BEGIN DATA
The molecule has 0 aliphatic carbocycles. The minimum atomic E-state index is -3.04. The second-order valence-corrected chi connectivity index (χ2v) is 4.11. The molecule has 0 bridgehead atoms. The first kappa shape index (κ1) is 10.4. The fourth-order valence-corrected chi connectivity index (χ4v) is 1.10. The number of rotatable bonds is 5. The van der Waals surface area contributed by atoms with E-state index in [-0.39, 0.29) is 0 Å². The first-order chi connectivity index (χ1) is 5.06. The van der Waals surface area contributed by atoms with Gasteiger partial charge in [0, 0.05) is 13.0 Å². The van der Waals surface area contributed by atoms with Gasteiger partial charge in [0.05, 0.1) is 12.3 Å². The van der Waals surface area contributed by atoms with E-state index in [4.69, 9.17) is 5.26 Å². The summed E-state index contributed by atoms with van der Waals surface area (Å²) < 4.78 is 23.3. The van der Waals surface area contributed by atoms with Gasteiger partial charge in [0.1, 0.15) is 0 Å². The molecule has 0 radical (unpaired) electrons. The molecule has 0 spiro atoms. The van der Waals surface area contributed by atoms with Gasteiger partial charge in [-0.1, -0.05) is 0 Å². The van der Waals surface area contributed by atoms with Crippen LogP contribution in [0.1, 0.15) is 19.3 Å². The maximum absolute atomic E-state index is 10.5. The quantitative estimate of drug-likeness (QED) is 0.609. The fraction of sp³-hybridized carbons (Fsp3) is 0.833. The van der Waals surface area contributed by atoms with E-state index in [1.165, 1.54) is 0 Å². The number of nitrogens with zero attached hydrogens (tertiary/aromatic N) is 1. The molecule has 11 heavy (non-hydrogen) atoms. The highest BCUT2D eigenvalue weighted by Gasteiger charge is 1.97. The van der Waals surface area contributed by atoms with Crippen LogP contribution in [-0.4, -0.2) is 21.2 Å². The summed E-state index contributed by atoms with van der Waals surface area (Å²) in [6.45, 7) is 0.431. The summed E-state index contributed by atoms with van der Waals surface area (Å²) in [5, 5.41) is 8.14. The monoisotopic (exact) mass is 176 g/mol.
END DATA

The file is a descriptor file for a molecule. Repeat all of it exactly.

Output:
The molecule has 0 aliphatic carbocycles. The minimum atomic E-state index is -3.04. The second-order valence-corrected chi connectivity index (χ2v) is 4.11. The molecule has 0 bridgehead atoms. The first kappa shape index (κ1) is 10.4. The fourth-order valence-corrected chi connectivity index (χ4v) is 1.10. The number of rotatable bonds is 5. The van der Waals surface area contributed by atoms with E-state index in [-0.39, 0.29) is 0 Å². The first-order chi connectivity index (χ1) is 5.06. The van der Waals surface area contributed by atoms with Gasteiger partial charge in [0, 0.05) is 13.0 Å². The van der Waals surface area contributed by atoms with Gasteiger partial charge in [0.05, 0.1) is 12.3 Å². The van der Waals surface area contributed by atoms with E-state index in [4.69, 9.17) is 5.26 Å². The summed E-state index contributed by atoms with van der Waals surface area (Å²) < 4.78 is 23.3. The van der Waals surface area contributed by atoms with Gasteiger partial charge in [0.1, 0.15) is 0 Å². The molecule has 0 radical (unpaired) electrons. The molecule has 0 spiro atoms. The van der Waals surface area contributed by atoms with Gasteiger partial charge in [-0.1, -0.05) is 0 Å². The van der Waals surface area contributed by atoms with Crippen LogP contribution in [0.1, 0.15) is 19.3 Å². The maximum absolute atomic E-state index is 10.5. The quantitative estimate of drug-likeness (QED) is 0.609. The fraction of sp³-hybridized carbons (Fsp3) is 0.833. The van der Waals surface area contributed by atoms with E-state index in [1.165, 1.54) is 0 Å². The number of nitrogens with zero attached hydrogens (tertiary/aromatic N) is 1. The molecule has 11 heavy (non-hydrogen) atoms. The highest BCUT2D eigenvalue weighted by Gasteiger charge is 1.97. The van der Waals surface area contributed by atoms with Crippen LogP contribution in [-0.4, -0.2) is 21.2 Å². The summed E-state index contributed by atoms with van der Waals surface area (Å²) in [6.45, 7) is 0.431. The summed E-state index contributed by atoms with van der Waals surface area (Å²) in [5, 5.41) is 8.14. The monoisotopic (exact) mass is 176 g/mol.